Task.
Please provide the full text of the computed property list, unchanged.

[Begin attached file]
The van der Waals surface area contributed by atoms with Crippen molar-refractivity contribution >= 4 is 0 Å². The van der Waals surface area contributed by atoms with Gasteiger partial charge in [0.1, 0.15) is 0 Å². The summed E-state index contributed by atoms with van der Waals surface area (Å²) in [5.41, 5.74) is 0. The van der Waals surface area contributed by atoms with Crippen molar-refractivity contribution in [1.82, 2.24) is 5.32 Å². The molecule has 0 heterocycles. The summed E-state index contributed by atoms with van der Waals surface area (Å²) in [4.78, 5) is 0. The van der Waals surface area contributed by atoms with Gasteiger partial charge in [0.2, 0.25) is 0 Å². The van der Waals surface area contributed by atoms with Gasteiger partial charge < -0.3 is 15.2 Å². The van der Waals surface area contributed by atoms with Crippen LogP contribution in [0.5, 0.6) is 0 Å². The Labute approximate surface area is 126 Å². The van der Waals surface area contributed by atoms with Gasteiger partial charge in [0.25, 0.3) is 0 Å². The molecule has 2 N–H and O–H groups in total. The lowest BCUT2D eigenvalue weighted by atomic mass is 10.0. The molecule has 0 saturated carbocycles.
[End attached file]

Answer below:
The van der Waals surface area contributed by atoms with Crippen molar-refractivity contribution >= 4 is 0 Å². The van der Waals surface area contributed by atoms with Gasteiger partial charge in [0.1, 0.15) is 0 Å². The summed E-state index contributed by atoms with van der Waals surface area (Å²) in [5.41, 5.74) is 0. The van der Waals surface area contributed by atoms with Crippen molar-refractivity contribution in [1.82, 2.24) is 5.32 Å². The molecule has 0 heterocycles. The summed E-state index contributed by atoms with van der Waals surface area (Å²) in [4.78, 5) is 0. The van der Waals surface area contributed by atoms with Gasteiger partial charge in [0.2, 0.25) is 0 Å². The van der Waals surface area contributed by atoms with Gasteiger partial charge < -0.3 is 15.2 Å². The van der Waals surface area contributed by atoms with Crippen LogP contribution in [0.5, 0.6) is 0 Å². The Labute approximate surface area is 126 Å². The van der Waals surface area contributed by atoms with Gasteiger partial charge in [0.25, 0.3) is 0 Å². The molecule has 2 N–H and O–H groups in total. The lowest BCUT2D eigenvalue weighted by atomic mass is 10.0. The molecule has 0 saturated carbocycles.